Fourth Grade Science Lesson, Chickasaw City, Alabama
by Kathleen Latham
When Rylee’s class plants papery, brown bulbs in mason jars, she’s sure nothing will come of it. Olivia Hewett told her flowers are born looking beautiful, and she should know because she lives in a house with a bedroom all to herself. Rylee lives with her mama and little brother in the Housing Authority where nothing grows but washed-out patches of grass for dogs to pee on.
“Why can’t we have flowers?” Rylee asks her mama.
Mama rolls her eyes at the question. “You wanna spend five dollars on somethin’ be dead in a week, or you wanna get two roller dogs and a Polar Pop at Circle K?”
At school, Mrs. McCarty says they need to be patient. Olivia Hewett says they need bees. Rylee takes notes in her science journal and waits for the experiment to fail.
Brown lump, she writes. Still nothing.
But then roots appear. Tiny white tendrils snaking against glass.
Worms? Rylee writes.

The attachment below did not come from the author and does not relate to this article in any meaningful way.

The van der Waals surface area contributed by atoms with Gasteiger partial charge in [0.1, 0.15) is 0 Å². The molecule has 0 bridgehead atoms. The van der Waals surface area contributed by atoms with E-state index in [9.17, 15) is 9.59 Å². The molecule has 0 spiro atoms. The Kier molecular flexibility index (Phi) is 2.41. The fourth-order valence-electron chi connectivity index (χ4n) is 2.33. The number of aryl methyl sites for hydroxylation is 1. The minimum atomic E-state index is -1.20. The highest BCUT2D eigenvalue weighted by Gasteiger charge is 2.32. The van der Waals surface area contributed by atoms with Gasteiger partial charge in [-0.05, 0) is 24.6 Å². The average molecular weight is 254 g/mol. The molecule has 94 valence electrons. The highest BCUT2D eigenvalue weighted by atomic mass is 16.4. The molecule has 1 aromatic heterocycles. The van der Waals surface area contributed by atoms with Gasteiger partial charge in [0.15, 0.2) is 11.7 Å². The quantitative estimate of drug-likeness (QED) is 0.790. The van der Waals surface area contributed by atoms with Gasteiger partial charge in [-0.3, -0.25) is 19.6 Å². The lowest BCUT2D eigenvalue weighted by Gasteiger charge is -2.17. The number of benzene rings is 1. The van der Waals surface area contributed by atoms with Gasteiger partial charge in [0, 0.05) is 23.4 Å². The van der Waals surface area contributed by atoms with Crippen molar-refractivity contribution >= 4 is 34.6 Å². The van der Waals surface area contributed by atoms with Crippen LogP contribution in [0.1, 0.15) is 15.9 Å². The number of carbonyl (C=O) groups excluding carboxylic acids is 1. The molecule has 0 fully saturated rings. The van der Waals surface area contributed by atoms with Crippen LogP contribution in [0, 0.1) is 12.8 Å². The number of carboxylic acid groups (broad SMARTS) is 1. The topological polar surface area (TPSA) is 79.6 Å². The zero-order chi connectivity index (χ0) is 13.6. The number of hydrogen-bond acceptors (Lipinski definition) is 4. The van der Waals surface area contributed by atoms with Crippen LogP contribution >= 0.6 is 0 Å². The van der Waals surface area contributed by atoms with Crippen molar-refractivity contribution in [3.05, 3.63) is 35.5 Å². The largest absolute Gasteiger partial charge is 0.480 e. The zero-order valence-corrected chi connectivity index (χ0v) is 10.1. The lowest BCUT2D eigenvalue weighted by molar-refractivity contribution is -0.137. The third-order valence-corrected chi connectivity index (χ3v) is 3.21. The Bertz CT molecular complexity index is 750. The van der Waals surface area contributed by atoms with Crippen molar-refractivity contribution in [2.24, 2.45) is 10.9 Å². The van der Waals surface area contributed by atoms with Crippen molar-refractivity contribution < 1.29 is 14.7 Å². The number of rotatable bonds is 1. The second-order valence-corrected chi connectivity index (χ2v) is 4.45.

Next, green shoots, straight as a pencil.
The shoots make her fidgety. She tries not to think about them, but at recess she finds a weed with white flowers growing by the fence. She pinches some of its dirt and sprinkles it onto her bulb for good luck. Doesn’t tell Olivia.
A week later, the class arrives to find thirty-one tulips lined up on the windowsill like ladies waiting to dance. Rylee touches hers to make sure it’s real.
Petals like wax, she writes. Purple as nail polish.
The flowers fill her with a hopefulness she can’t define—each of those funny-shaped husks hiding something wonderful.
She saves the petals when they fall off. Keeps them hidden in a plastic bag behind her pencil box. Takes them out from time to time and cradles them in her hand like a promise.